If you think that home buyers in the fringe Growth Area LGAs are predominantly young renters buying their first McMansion, then think again.
Given the brouhaha in The Age today over foreign investment on the fringe, the media might give attention to the finding that 23% of purchasers in these areas are investors. However it is not possible to deduce from the report how many of them live overseas.
But there are plenty of other interesting nuggets of information.
Rather than moving out of rental accommodation and into their first home, most fringe purchasers already own a house. Only 36% are first home buyers. Of the 64% who are ‘upgrading’ from an existing owner-occupied dwelling, a third are buying their third or fourth home.
It is therefore no surprise that the average buyer is not ‘starting out’ on the great suburban journey. Nearly half (48%) of adult buyers are aged 35 years or more. In fact 14% are aged 50 or more.
And while some bought large houses, almost three quarters (74%) purchased a single level dwelling. Moreover, 70% of homes are less than 30 squares and 47% are less than 26 squares. That suggests the great bulk of dwellings are roomy but they’re hardly McMansions. However, small dwellings don’t cut it – even though 12% of buyers are single, only 1% of dwellings are smaller than 15 squares.
The stereotype of people travelling long distances in Australian cities is wrong but persistent. The reality is that most trips are relatively close to home.
For example, the accompanying chart and map show that 52% of all weekday trips (all purposes, all modes) by residents of the middle suburban municipality of Brimbank in Melbourne’s west are made within the municipality. Further, 79% of trips are made either within Brimbank or to contiguous municipalities.
In fact more than 90% of trips by Brimbank residents can be accounted for if just one more destination – the city centre – is added to the list above.
This pattern also holds for the other parts of Melbourne.
More than 80% of trips by residents of Monash, Cardinia and Casey, for example, are likewise made within their home municipality or to neighbouring ones.
While another 8% of trips by Monash residents are to the city centre, the corresponding figure is less for far-flung municipalities – just 4% for Casey and less than 1% for Cardinia (see more charts below).
It thus makes sense to think of a city like Melbourne as a number of regions rather than as a very big, singular entity. In terms of what people physically do within the urban area, there are multiple ‘Melbournes’.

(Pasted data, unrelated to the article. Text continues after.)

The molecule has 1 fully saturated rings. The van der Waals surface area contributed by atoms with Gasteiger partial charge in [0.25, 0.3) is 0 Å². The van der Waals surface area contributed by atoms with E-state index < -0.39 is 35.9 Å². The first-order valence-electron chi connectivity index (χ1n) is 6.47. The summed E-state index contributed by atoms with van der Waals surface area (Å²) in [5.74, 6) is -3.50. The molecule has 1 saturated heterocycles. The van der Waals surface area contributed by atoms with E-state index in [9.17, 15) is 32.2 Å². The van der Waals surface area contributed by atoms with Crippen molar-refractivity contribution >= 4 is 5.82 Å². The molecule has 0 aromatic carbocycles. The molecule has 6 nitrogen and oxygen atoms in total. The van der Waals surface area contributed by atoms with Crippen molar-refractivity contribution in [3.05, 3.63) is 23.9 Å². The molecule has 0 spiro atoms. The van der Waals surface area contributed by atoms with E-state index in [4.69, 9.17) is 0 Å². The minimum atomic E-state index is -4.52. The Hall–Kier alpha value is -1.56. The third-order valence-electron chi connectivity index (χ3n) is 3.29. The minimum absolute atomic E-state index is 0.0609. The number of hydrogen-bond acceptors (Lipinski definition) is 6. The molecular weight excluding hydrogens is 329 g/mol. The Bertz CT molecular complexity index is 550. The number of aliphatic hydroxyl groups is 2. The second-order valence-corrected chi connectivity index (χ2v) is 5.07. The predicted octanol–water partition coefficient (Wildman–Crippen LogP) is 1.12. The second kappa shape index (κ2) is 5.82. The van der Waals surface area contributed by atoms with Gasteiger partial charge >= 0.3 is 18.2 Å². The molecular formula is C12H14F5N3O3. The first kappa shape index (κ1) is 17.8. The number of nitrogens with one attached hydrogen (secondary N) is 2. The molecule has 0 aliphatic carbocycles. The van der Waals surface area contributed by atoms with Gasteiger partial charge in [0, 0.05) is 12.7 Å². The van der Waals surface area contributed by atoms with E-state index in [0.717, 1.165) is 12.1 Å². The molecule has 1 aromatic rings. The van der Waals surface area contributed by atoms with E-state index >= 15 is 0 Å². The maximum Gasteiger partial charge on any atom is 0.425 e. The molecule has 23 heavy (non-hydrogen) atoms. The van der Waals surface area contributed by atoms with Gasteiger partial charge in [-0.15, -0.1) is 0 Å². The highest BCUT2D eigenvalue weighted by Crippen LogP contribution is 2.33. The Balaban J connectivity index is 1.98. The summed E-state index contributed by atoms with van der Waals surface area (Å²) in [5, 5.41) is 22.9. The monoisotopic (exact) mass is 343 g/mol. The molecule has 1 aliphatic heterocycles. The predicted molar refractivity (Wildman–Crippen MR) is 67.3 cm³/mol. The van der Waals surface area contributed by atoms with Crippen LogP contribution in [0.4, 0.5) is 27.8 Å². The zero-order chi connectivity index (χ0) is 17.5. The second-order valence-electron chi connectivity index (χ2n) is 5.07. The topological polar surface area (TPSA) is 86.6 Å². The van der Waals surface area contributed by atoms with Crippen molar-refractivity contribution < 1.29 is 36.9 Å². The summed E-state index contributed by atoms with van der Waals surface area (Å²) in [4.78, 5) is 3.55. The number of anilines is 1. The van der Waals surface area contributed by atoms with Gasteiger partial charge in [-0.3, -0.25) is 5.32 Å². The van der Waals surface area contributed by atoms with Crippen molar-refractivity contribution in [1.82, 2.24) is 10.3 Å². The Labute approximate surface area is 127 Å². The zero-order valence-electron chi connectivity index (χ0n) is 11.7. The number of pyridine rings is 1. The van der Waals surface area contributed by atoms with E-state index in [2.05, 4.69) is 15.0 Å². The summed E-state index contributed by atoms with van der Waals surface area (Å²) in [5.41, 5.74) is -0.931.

Each little ‘Melbourne’ or region is centred on a home LGA and has a limited ‘home range’. The median weekday trip distance (all purposes, all modes) for residents of Cardinia is 3.7 km. Monash is 4.9 km and Brimbank is 6.3 km.
For the great bulk of residents, metropolitan Melbourne is more of a construct – an idea – than something that has a real presence in their day-to-day lives. With the exception of the city centre, few people venture much beyond their own region.
This limited ‘home range’ is a product of many forces. In the case of the inner city municipalities – Melbourne, Yarra and Port Phillip – the predominance of professional jobs and social attractions in the city centre is an obvious and powerful factor. The median weekday trip distance for residents of Yarra is 2.8 km.
For the great bulk of the population who live in the suburbs, the factors explaining this limited geography would include the suburbanisation of jobs (more than 80% of jobs in metropolitan Melbourne are outside the CBD), slower travel speeds on roads due to increasing traffic and the desire to live close to family and friends.
It’s natural therefore to emphasise the importance of regions and devise typologies like The Age uses in its real estate pages e.g. inner east, outer east. But that assumes a community of interest at the regional level. And it assumes it can be defined within fixed boundaries. Read the rest of this entry »
A common argument is that households who settle on the fringe because housing is more affordable end up worse off because of higher transport costs. They are forced to buy a second or third car and they use more petrol because they have to travel further.
Of course there’s an assumption here – that ordinary families actually could find a suitable dwelling, at an affordable price, in an area where transport costs are significantly lower than they would be on the fringe.
Consider the municipalities of Casey and Cardinia, which together comprise the largest Growth Area in Melbourne. At around 45 km and 55 km respectively from the CBD they are also the most distant fringe growth areas.
The median price of an established house and garden in Casey (Narre Warren) is $350,000. Now compare that with the City of Monash, which stretches between 13 km and 24 km from the CBD. The median price for a house in this municipality is $780,000 (although in Clayton it’s $618,000).
A more likely alternative for a settler in Monash who’s primary concern is affordability would be a unit. However the median price for a unit is $464,000 ($401,000 in Clayton).
Thus the Growth Area has a considerable advantage in price and size – it’s much cheaper and offers a three to four bedroom house with a garden compared to a two bedroom unit. Clearly a Monash location would need to offer a considerable saving in transport costs to offset Casey/Cardinia’s advantages. Read the rest of this entry »